In certain parts of rural Wales in the Middle Ages it was accepted that even in the absence of a written document you could still be bound by a promise made before your peers if it was ratified by a kiss.
For example, a child could be welcomed into a family and openly acknowledged as a lawful heir minimising the likelihood of a future blood feud, which could have had horrific consequences in an essentially close-knit and otherwise peaceful community.
Hundreds of years later the doctrine of proprietary estoppel is being used increasingly by the courts as a way of ensuring that equitable rights over property can be enforced even though the parties do not enter into any written contract or trust deed (interestingly enough, particularly in relation to farms in Wales and Somerset).
Lord Denning was at the centre of the legal establishment until the age of 80 and during his tenure as Master of the Rolls he was respected — if not admired — for his use of plain English and his knack of setting his judgements in the everyday world. Years after his retirement, his use of equitable principles to justify the “right” result in individual cases is being reactivated in order to justify the transfer of property and other assets to recipients based on a spoken promise provided that certain elements of representation; reliance and detriment to the claimant in consequence of such reliance are met.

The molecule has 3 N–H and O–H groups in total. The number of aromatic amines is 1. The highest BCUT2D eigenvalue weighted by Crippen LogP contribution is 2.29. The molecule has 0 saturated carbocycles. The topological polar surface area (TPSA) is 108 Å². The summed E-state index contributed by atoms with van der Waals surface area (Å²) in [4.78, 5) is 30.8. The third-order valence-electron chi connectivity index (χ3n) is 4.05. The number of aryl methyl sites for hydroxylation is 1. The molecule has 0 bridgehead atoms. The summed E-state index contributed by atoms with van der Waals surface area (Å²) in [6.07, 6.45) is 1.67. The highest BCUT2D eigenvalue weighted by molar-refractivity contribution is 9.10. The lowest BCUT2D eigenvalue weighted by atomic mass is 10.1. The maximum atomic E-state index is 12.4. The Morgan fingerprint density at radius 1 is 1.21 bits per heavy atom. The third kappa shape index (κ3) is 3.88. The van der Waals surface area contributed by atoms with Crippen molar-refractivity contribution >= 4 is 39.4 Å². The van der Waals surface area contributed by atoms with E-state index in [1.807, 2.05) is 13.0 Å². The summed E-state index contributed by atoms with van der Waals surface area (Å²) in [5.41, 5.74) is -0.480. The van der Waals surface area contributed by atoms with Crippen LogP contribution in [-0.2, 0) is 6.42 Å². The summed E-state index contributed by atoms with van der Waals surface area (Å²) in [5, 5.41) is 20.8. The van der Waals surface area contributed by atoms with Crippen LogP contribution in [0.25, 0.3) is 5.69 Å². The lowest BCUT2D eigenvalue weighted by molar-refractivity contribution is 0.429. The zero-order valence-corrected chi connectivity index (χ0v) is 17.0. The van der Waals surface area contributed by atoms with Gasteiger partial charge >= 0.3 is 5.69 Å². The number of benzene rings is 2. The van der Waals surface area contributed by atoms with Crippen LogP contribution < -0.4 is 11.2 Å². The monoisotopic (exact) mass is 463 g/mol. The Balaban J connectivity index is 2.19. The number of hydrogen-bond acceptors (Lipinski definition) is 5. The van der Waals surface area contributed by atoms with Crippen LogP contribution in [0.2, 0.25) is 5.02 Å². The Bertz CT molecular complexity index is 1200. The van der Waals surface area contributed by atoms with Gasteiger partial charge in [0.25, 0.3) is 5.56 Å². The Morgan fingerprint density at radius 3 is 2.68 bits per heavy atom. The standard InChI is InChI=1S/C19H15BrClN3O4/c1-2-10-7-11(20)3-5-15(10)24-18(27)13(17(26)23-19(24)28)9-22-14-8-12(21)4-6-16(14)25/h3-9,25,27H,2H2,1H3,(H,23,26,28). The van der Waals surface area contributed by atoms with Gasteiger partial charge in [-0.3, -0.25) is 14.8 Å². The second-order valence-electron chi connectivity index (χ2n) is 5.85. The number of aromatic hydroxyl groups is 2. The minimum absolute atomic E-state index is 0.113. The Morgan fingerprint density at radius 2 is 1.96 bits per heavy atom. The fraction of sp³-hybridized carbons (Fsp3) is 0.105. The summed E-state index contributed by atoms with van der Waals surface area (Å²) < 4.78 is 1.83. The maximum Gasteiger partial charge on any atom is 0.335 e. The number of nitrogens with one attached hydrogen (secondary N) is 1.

Land law practitioners have been brought up with the notion that the only way to transfer title to land and buildings between two parties is by way of a formal lease or document of transfer or assent registered where necessary at the land registry. However, recent cases (which include that of a farmer’s daughter who worked on a west Carmarthenshire farm with little or no payment on the basis that she would inherit the entire estate) show that an oral promise can override someone’s will, even without a duly executed deed of transfer.
Conveyancers like certainty in the law, whilst litigators relish the testing, or establishment, of legal principles through the courts. Inevitably, this can lead to conflict, particularly as litigation is increasingly being subsidised by third party litigation funders who take sizeable chunks of the damages or property, if successful. This can be substantial where cases deal with agricultural properties and those claimants who are successful probably thank their lucky stars that Lord Denning reactivated a long forgotten doctrine that is once again at the forefront of English property law.
It also goes to show that Hollywood mogul, Sam Goldwyn, may have been incorrect when he allegedly said: “A verbal contract isn’t worth the paper it’s written on!”.